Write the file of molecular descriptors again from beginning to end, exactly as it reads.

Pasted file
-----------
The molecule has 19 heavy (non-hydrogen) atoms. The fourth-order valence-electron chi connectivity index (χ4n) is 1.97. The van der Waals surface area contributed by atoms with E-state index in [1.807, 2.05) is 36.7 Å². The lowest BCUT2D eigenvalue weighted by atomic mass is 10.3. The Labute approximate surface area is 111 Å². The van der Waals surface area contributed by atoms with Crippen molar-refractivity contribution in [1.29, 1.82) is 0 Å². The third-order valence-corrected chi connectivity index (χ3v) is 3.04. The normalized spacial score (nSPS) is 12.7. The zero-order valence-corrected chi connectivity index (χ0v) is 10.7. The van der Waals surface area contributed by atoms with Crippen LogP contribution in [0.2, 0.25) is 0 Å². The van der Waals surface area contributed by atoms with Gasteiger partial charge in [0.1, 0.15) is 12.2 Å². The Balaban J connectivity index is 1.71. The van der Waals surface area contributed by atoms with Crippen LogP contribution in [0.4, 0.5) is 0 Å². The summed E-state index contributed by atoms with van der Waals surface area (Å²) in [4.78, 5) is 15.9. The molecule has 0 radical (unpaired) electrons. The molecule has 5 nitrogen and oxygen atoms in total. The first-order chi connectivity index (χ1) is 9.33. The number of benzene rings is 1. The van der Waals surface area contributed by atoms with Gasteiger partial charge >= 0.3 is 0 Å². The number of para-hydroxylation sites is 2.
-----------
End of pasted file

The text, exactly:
The molecule has 19 heavy (non-hydrogen) atoms. The fourth-order valence-electron chi connectivity index (χ4n) is 1.97. The van der Waals surface area contributed by atoms with E-state index in [1.807, 2.05) is 36.7 Å². The lowest BCUT2D eigenvalue weighted by atomic mass is 10.3. The Labute approximate surface area is 111 Å². The van der Waals surface area contributed by atoms with Crippen molar-refractivity contribution in [1.29, 1.82) is 0 Å². The third-order valence-corrected chi connectivity index (χ3v) is 3.04. The normalized spacial score (nSPS) is 12.7. The zero-order valence-corrected chi connectivity index (χ0v) is 10.7. The van der Waals surface area contributed by atoms with Crippen LogP contribution in [0.2, 0.25) is 0 Å². The van der Waals surface area contributed by atoms with Gasteiger partial charge in [0.1, 0.15) is 12.2 Å². The Balaban J connectivity index is 1.71. The van der Waals surface area contributed by atoms with Crippen LogP contribution in [0.4, 0.5) is 0 Å². The summed E-state index contributed by atoms with van der Waals surface area (Å²) in [4.78, 5) is 15.9. The molecule has 0 radical (unpaired) electrons. The molecule has 5 nitrogen and oxygen atoms in total. The first-order chi connectivity index (χ1) is 9.33. The number of benzene rings is 1. The van der Waals surface area contributed by atoms with Gasteiger partial charge >= 0.3 is 0 Å². The number of para-hydroxylation sites is 2.